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KAREN NELSON MOORE, Circuit Judge. Plaintiff LaTanya Wyatt, a Project Manager in Defendant Nissan’s Information Systems Application Department (“IS Department”), appeals the district court’s grant of Nissan’s motion for summary judgment as to Wyatt’s various employment discrimination and retaliation claims, under Title VII of the Civil Rights Act (Title VII), 42 U.S.C. § 2000e et seq., the Americans with Disabilities Act (“ADA”), 42 U.S.C. § 12101 et seq., and the Family and Medical Leave Act (“FMLA”), 29 U.S.C. § 2601 et seq. Wyatt argues that she has presented sufficient evidence from which a jury could find that Nissan subjected Wyatt to a hostile work environment due to unabated sexual harassment from a senior manager, discriminated against Wyatt because of her disabilities, and retaliated against Wyatt after she engaged in protected activity. The district court failed to view the record in the light most favorable to Wyatt, leading it to conclude erroneously that there were no genuine issues of material fact with respect to Wyatt’s hostile-work-environment claim brought under Title VII and retaliation claims brought under Title VII, the ADA, and the FMLA. Therefore, for the reasons explained below, we AFFIRM the district court’s grant of summary judgment to Nissan with respect to Wyatt’s discrimination claim under the ADA and Wyatt’s retaliation claims, insofar as they are based on retaliatory harassment. We REVERSE the district court’s grant of summary judgment to Nissan with respect to Wyatt’s hostile-work-environment claim and Wyatt’s retaliation claims based on adverse employment actions and REMAND for further proceedings consistent with this opinion.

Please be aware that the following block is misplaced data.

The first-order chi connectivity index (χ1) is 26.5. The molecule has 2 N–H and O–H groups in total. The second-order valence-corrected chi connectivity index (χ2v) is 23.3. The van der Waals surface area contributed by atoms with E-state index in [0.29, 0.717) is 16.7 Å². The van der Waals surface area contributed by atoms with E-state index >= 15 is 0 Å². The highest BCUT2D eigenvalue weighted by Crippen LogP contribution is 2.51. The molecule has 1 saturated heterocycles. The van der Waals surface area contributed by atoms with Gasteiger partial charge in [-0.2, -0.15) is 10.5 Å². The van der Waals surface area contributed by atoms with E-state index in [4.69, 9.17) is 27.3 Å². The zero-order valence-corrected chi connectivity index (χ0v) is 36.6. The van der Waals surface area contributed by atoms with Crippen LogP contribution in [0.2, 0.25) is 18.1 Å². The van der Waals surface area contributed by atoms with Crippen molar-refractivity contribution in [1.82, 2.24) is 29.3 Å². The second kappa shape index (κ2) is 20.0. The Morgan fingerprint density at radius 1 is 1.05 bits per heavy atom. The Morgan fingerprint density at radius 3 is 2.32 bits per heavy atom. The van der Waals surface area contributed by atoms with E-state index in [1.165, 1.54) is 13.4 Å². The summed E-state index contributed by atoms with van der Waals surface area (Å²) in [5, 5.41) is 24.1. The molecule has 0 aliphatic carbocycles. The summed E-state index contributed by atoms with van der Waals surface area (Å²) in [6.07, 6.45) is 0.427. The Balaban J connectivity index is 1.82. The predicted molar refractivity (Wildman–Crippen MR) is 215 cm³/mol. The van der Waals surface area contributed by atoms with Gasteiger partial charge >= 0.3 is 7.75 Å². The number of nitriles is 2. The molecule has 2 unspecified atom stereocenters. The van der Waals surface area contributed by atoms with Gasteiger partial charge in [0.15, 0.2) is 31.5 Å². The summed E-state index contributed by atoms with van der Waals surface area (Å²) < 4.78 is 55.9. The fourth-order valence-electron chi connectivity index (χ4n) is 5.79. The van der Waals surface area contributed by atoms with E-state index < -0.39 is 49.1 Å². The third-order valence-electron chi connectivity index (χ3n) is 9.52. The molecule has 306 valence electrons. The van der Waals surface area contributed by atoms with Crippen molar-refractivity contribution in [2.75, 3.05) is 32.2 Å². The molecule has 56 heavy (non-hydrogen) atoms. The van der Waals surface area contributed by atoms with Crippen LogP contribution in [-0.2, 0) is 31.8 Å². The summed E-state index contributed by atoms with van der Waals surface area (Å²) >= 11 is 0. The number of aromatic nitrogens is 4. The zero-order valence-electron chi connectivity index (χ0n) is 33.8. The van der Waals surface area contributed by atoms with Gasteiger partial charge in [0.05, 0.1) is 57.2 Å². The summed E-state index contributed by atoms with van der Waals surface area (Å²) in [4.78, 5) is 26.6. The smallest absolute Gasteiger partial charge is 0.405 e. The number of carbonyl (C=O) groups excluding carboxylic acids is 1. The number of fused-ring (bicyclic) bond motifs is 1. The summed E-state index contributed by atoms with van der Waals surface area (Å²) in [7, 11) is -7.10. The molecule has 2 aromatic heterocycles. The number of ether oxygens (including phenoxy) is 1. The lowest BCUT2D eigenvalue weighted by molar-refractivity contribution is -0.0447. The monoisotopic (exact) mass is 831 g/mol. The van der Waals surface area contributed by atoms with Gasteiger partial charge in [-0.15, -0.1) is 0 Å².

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FREDDIE GARLAND,
Plaintiff-Appellant,
v.
ORLANS, PC; LINDA M. ORLANS; ALISON ORLANS,
Defendants-Appellees.
   No. 20-1527
Appeal from the United States District Court
for the Eastern District of Michigan at Detroit.
No. 2:18-cv-11561—Denise Page Hood, Chief District Judge.
Argued: March 10, 2021
Decided and Filed: May 28, 2021
Before: McKEAGUE, GRIFFIN, and NALBANDIAN, Circuit Judges.


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OPINION